One of the catchiest tracks on here is “Life Is Better” with Q-Tip. Norah holds her own with all the divas and throwaway pop stars of the day that cut similar records. Norah’s calm vocal sway highlights and complements Q-Tip’s lyrical list of the genres' best over the years. This one is sure to get your head bobbing as the beat thumps along to Q-Tip’s rhyme and Norah’s chorus. Life is better since I’ve heard this joint.
Continuing to make rhyme pay Norah brings her sublime vocals to hook up with Talib Kweli and his flawless flow to float “Soon The New Day” to your ears. And in your head is where it gets caught and lingers until the “new day breaks the dawn,” which isn’t bad as this slow turn brings to mind some old-school funk and, to some extent, the slow keyboard work of The Doors. That’s right listen close and you’ll hear it. Think the chiming, creepy drip-like sounds at the end of “Riders On The Storm” and of An American Prayer’s “Feast Of Friends.”
...Featuring also highlights Norah’s work with legends and heavy-hitters like Ray Charles, Willie Nelson, Herbie Hancock, Dolly Parton, and the Dirty Dozen Brass Band. Brother Ray and sister Norah are a perfect match on “Here We Go Again,” which finds Ray at his usual best working out a country/soul number. Norah and Willie on the other hand turn in a rather creepy version of the winter classic “Baby, It’s Cold Outside.” I’m sure on any other standard they would match up way better, but here it's beyond naughty and could easily cross over to freaky. But oddly fun none the less.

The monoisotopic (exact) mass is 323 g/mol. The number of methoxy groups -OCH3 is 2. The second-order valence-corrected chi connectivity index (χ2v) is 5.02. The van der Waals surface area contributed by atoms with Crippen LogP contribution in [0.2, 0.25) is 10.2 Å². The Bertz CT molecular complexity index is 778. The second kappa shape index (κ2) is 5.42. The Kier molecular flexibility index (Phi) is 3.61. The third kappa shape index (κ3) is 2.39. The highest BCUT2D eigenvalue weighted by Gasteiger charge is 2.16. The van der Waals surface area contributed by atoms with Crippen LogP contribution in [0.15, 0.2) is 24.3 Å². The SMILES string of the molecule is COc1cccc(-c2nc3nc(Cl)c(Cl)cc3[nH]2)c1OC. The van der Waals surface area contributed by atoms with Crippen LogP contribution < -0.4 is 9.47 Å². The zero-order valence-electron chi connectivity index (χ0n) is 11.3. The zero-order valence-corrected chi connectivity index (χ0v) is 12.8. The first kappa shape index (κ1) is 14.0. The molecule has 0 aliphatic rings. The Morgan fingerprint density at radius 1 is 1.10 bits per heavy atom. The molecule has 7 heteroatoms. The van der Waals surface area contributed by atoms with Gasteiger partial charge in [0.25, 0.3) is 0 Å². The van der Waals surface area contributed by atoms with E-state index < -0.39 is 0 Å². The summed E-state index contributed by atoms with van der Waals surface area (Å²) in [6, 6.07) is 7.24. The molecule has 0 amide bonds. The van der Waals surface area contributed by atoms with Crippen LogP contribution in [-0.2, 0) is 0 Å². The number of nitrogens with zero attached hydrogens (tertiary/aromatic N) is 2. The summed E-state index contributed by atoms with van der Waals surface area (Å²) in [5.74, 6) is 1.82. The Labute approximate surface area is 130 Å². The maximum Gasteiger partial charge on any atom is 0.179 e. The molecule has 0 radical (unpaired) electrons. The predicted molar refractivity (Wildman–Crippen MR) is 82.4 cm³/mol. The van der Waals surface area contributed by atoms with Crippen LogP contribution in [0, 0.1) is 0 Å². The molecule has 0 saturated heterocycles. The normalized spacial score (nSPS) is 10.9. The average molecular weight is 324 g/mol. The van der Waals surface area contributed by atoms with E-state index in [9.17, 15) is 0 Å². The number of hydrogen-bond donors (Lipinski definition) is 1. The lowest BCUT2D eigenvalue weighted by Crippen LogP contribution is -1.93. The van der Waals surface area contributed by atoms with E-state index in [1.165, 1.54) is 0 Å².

Then there’s the rollicking country fun of Norah and Dolly on “Creepin’ In,” sounding like it's straight from a Little Willies session; you can tell longtime partner Lee Alexander is slappin’ and pluckin’ the bass strings. While the Dirty Dozen Brass Band with Robert Randolph on pedal steel guitar bring her “Ruler Of My Heart” and add a horn-filled, classic soul sounding number to the mix.
“Court & Spark” with Herbie Hancock and Wayne Shorter is pure jazz, from its midway breakdown to its seven-minute run time. Heavy piano, jutting sax, plucky bass, brush drums, and Norah’s timing and smooth vocal drop-down fill this out wonderfully; Norah feels at home with jazz and holds her own with these icons of the genre.